"But the huge budget surpluses that have been recorded over the past six years prove that this isn't the case. The truth is that this government has an embarrassment of riches. There is no good reason why citizens living in such a wealthy province should be forced to accept chronically under-funded services like education and health care."
Cormack's comments came after it was revealed that the government is predicting a $2 billion budget surplus for the 1999-2000 fiscal year. This would be on top of the $8 billion in surpluses accumulated since 1994.
"It's hard to understand how a province that has so much potential revenue at its disposal could have problems with over-crowded classrooms, health care waiting lists and crumbling roads," says Cormack. "Yet that's exactly what's happening. Members of the Klein government should be ashamed of themselves."
The problems currently being experienced in education, health care and other public services are the direct result of the government's obsession with eliminating every cent of debt, says Cormack. She says the government's "radical approach" to issues of debt repayment is best exemplified by the so-called Fiscal Responsibility Act, which prohibits the government from spending any portion of its surplus on programs. Only one-time expenditures are allowed.
"What this legislation means is that we are locked into inadequate levels of spending on programs like health care, education and transportation for the next 20 years," says Cormack, adding that one-time cash infusions won't change the situation.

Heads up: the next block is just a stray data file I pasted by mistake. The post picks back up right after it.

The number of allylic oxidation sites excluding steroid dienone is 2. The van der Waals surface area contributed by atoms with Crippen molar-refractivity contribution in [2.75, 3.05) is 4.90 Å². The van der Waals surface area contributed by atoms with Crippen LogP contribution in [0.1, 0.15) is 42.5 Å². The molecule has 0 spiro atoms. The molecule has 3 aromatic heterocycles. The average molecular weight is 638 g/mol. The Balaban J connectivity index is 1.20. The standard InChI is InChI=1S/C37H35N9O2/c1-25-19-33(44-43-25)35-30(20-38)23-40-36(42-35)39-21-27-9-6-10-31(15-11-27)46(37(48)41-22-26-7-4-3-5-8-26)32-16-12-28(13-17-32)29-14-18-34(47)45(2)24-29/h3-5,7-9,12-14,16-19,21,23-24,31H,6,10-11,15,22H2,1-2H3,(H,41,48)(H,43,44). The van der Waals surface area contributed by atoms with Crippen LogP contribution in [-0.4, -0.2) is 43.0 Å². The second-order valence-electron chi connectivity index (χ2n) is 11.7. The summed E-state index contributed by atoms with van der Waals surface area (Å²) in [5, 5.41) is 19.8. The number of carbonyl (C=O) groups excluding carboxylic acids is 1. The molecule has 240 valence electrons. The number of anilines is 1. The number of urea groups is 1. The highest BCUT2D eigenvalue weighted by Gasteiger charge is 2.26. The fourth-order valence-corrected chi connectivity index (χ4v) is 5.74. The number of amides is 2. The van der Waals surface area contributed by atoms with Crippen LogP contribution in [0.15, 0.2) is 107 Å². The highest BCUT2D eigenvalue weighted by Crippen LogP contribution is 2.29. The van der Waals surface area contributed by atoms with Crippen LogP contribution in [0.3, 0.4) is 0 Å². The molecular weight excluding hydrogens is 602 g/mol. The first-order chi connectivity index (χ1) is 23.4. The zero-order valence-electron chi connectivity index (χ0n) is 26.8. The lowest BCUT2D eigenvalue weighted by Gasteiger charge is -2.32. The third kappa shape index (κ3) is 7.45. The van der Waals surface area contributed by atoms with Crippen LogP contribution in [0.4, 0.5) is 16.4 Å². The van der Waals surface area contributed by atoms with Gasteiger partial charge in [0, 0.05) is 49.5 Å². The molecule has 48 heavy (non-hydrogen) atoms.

"The one-time spending initiative promised by the Premier and the Treasurer won't solve the problems in our hospital and schools," she says. "What good is it to build a new hospital or school if you don't have on-going program funding to staff it? And what good is using a one-time grant to pave a road if you don't have enough program funding to maintain it properly?"
Cormack says the time has come for the government to admit that the so-called debt crisis of the early 90s is over and to adopt a more balanced approach to debt repayment and program spending.
"Alberta's debt is under control. We currently only spend about $1 billion - or 6.8 percent of the annual budget - on debt servicing. This is a truly enviable position. Surely we could ease off on efforts to eliminate the debt entirely. Instead, the government should turn its attention to an area where there is a real crisis - and that's the area of on-going program spending for important public services."
For more information call:
Alberta Federation of Labour @ 483-3021 (work) 499-6530 (cell) 428-9367 (home)
EDMONTON - The Alberta government is not doing nearly enough to protect workers - especially young workers, women and immigrants - from abuse and unfair treatment in the workplace, says the Alberta Federation of Labour.